I was about seven and on a Sunday
as a family outing we’d walk
to the famous West Pier
which was just across the road
from where we lived
With his blend of humour
self confidence and very even temper
he was the English answer to Houdini.
He also rented a room in the house
where my mother was landlady at
the time so, we got to see his
act for free.
We’d go to the end of the pier
and soon with bare chest but
in swim trunks
the Great Omani would appear.
The gathering crowds would not
refrain from making such a racket
and without a trace of fear
Omani made a show of leaning
over and checking the current in
the green swirling waters below.
His helpers added to the
suspense and spectacle
made a great display of wrapping him
from head to foot in padlocks and chains
even asking one or two of the bemused crowd
to check each lock’s latch was secure
then, he stepped into a sack
which was also padlocked, chained
and, tied at the top with string
then fastened to a crane.
With a lot of dramatic flair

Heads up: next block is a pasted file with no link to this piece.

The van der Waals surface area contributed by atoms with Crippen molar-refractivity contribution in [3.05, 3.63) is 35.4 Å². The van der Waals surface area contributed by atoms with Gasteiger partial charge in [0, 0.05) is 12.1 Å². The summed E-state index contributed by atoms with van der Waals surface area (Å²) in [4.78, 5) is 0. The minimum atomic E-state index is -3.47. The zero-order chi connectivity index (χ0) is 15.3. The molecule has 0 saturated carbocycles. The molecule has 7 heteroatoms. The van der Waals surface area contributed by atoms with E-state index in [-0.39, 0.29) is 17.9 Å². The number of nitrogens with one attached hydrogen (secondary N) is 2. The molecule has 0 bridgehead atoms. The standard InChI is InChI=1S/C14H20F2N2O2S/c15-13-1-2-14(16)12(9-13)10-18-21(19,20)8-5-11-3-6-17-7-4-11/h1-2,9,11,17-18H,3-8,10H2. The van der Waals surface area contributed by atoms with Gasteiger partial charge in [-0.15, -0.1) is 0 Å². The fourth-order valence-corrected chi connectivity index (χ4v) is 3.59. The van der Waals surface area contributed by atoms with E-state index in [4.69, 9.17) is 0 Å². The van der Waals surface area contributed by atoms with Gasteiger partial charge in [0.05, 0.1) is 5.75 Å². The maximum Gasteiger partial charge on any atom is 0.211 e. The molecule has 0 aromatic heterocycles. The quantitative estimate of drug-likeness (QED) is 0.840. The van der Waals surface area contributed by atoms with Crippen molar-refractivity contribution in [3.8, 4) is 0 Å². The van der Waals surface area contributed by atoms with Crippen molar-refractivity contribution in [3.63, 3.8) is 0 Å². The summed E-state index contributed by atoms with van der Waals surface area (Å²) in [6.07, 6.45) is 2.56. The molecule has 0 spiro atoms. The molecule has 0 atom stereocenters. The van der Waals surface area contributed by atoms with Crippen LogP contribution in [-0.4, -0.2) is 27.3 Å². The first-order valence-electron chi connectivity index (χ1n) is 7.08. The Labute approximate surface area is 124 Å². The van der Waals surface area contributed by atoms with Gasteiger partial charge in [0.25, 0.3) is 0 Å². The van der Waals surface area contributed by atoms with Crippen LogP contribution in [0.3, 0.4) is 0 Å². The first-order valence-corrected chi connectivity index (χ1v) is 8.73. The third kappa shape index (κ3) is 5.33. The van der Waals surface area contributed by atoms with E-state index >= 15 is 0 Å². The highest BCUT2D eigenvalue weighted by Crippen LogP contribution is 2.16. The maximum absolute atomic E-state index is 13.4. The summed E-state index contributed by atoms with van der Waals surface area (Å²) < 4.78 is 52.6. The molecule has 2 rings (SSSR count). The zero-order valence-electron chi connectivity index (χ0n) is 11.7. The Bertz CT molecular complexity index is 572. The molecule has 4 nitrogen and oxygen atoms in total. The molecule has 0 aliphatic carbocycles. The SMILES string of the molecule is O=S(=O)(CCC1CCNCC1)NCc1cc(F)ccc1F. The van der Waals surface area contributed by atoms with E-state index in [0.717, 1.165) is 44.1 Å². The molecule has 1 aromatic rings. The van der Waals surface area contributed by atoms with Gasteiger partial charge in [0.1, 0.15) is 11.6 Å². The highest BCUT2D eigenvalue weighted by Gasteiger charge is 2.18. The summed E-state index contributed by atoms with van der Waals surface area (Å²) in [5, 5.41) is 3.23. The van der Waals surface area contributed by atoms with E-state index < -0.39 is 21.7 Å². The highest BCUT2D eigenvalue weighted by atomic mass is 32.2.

there was a crack as the crane’s
gear lifted him slowly off the ground
and despite a bit of a draft the
strike of a match successfully lit
a torch then, thrown into the water
which became a circle of flame
in the middle of which Omani
Too much time passed
the crowd gasped and I was sure
he seemed to have been under so long
but without much more time to spare
the Great Omani suddenly
popped back up
and raised both arms
triumphant in the air.
The West Pier was the first pier to be built in Brighton. It even had a small theater where some pretty well known actors/actresses would perform plays. Since the 70’s, because of the cost of upkeep, this once beautiful pier has fallen apart and is just pieces of wood and metal in the water.